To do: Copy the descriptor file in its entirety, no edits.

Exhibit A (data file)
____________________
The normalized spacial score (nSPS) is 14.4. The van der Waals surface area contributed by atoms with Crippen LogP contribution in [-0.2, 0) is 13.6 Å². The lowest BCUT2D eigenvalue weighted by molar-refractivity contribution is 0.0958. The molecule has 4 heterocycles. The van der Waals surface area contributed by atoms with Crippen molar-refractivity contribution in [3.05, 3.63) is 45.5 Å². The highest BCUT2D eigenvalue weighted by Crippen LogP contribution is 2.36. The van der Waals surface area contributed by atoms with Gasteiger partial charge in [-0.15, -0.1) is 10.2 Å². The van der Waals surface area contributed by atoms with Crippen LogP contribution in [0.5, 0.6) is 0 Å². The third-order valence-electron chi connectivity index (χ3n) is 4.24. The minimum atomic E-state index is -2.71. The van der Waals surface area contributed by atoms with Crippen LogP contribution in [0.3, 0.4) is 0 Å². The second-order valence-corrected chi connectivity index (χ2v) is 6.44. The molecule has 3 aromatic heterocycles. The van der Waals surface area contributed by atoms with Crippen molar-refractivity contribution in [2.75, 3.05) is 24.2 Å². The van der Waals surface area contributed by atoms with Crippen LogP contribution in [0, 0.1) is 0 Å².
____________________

The normalized spacial score (nSPS) is 14.4. The van der Waals surface area contributed by atoms with Crippen LogP contribution in [-0.2, 0) is 13.6 Å². The lowest BCUT2D eigenvalue weighted by molar-refractivity contribution is 0.0958. The molecule has 4 heterocycles. The van der Waals surface area contributed by atoms with Crippen molar-refractivity contribution in [3.05, 3.63) is 45.5 Å². The highest BCUT2D eigenvalue weighted by Crippen LogP contribution is 2.36. The van der Waals surface area contributed by atoms with Gasteiger partial charge in [-0.15, -0.1) is 10.2 Å². The van der Waals surface area contributed by atoms with Crippen LogP contribution in [0.5, 0.6) is 0 Å². The third-order valence-electron chi connectivity index (χ3n) is 4.24. The minimum atomic E-state index is -2.71. The van der Waals surface area contributed by atoms with Crippen LogP contribution in [0.3, 0.4) is 0 Å². The second-order valence-corrected chi connectivity index (χ2v) is 6.44. The molecule has 3 aromatic heterocycles. The van der Waals surface area contributed by atoms with Crippen molar-refractivity contribution in [2.75, 3.05) is 24.2 Å². The van der Waals surface area contributed by atoms with Crippen LogP contribution in [0, 0.1) is 0 Å².